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Infections early in life may activate immune responses that prevent leukemia

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New research from the Michael Cuccione Childhood Cancer Research Program at BC Children’s Hospital provides insight into how early-life infections may reduce the risk of Acute lymphoblastic leukemia (ALL), the most prevalent type of childhood leukemia.

ALL is caused when abnormal white blood cells are transformed into leukemia cells. In a common form of ALL, the abnormal cells are often produced before birth and children have a prolonged period before leukemia develops. Dr. Gregor Reid and his team found that when the immune system is exposed to infections during this pre-leukemic phase, the immune response also targets the abnormal white blood cells  and stops them from transforming into leukemia cells. Researchers used a mouse model of leukemia for this study.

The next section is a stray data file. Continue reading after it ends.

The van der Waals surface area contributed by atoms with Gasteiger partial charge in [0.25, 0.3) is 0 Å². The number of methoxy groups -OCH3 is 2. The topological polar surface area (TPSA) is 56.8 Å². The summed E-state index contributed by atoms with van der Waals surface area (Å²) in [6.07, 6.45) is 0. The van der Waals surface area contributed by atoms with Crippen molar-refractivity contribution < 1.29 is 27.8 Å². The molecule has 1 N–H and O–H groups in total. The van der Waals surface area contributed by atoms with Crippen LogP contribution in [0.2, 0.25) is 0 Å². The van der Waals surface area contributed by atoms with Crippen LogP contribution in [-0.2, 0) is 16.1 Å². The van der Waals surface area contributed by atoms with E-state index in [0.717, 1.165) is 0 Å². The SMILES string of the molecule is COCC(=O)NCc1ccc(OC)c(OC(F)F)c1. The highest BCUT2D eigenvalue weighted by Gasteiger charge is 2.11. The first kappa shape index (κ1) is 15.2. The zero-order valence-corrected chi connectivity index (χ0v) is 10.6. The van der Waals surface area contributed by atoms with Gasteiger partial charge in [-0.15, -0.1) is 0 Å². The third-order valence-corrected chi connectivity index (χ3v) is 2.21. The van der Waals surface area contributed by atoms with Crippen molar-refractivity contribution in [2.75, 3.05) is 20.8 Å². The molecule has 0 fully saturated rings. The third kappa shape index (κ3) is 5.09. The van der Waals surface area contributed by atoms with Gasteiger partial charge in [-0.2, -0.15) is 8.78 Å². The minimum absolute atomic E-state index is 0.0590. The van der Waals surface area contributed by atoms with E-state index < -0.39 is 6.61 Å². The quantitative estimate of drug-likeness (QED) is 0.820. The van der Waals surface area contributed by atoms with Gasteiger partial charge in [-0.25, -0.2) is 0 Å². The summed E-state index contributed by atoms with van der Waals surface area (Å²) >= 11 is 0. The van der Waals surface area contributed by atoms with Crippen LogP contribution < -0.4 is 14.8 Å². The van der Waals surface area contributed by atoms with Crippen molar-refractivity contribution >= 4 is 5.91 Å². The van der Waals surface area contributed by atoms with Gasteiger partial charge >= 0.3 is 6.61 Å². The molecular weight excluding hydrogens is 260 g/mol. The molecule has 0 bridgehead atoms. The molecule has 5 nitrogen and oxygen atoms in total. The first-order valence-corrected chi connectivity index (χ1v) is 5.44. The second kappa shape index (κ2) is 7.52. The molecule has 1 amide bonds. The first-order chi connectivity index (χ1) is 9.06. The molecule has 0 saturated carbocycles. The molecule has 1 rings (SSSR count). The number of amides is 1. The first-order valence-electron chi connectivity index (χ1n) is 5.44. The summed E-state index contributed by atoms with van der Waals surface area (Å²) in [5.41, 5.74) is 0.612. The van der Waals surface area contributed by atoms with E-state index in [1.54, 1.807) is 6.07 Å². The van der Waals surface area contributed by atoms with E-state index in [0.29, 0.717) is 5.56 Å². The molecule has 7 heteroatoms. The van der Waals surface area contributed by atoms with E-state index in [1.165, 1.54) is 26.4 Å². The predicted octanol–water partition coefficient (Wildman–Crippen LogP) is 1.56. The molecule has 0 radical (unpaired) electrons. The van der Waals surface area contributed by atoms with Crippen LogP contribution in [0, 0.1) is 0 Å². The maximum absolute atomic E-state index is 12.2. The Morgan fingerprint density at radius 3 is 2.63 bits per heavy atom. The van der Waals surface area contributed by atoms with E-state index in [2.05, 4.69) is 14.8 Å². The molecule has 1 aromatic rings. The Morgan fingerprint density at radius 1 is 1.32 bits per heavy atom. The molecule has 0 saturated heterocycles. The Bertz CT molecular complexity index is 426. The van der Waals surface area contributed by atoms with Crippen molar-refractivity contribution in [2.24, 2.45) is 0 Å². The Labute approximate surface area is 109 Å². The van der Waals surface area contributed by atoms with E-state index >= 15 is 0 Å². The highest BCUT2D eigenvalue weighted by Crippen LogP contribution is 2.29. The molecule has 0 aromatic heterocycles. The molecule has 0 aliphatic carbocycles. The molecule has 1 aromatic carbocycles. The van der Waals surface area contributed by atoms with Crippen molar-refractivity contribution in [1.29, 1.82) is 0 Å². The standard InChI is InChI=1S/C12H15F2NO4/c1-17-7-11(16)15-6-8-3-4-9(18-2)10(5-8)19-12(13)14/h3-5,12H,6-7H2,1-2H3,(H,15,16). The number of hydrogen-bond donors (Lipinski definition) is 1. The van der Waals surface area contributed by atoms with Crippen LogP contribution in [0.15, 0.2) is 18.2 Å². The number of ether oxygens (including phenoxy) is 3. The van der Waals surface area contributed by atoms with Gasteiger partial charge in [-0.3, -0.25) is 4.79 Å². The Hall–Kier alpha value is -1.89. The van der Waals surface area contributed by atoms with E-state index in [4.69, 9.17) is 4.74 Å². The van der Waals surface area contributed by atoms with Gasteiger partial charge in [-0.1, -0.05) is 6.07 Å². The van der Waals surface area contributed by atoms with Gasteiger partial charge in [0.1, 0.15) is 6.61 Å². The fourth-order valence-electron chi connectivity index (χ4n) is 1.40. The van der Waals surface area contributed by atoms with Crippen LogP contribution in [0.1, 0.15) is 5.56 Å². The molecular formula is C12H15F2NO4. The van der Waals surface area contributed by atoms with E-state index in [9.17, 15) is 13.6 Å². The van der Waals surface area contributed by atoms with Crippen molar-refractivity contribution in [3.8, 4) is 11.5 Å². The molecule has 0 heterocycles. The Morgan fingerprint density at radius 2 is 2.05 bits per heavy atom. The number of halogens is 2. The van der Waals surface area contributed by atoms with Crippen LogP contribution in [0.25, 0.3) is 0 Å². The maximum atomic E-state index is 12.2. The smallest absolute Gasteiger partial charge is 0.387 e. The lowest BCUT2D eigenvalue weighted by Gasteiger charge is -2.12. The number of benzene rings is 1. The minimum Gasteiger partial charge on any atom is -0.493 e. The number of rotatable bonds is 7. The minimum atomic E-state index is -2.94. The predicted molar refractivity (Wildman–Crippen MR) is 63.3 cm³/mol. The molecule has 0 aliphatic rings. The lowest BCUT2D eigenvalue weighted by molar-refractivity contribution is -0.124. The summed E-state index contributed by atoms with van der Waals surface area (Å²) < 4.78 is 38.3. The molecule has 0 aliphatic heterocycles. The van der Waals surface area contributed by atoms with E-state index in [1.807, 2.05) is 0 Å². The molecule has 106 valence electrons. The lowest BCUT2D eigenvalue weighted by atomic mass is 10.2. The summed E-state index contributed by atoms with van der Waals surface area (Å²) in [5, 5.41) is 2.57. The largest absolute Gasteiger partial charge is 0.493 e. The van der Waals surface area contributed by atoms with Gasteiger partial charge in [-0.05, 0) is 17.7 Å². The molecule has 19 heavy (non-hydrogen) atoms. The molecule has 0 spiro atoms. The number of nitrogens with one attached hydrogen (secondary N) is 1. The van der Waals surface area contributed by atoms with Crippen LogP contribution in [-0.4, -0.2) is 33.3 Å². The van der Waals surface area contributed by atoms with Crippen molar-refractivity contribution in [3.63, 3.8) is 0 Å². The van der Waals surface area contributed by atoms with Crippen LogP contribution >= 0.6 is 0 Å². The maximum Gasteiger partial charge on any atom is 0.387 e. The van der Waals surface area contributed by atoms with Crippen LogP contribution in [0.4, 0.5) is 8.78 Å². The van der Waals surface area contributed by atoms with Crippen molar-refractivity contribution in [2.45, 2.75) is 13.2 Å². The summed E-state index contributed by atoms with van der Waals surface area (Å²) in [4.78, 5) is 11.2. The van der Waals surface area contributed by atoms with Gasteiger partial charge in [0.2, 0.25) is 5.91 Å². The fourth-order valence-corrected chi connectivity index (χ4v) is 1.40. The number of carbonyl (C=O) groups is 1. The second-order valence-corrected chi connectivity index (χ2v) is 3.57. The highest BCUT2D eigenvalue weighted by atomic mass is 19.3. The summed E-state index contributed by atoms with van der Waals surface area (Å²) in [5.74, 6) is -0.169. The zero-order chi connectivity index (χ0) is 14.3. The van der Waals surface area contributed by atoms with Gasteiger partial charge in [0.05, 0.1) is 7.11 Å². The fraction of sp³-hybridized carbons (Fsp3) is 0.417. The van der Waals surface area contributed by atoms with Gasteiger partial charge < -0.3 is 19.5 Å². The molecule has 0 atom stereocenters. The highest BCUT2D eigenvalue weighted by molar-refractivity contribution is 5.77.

Dr. Reid is an Investigator with the Michael Cuccione Childhood Cancer Research Program at BC Children’s Hospital, an agency of the Provincial Health Services Authority, and Assistant Professor in the Department of Pediatrics at UBC. The study was published in the October 2016 issue of Leukemia.

Research; BC Children's Hospital
Research
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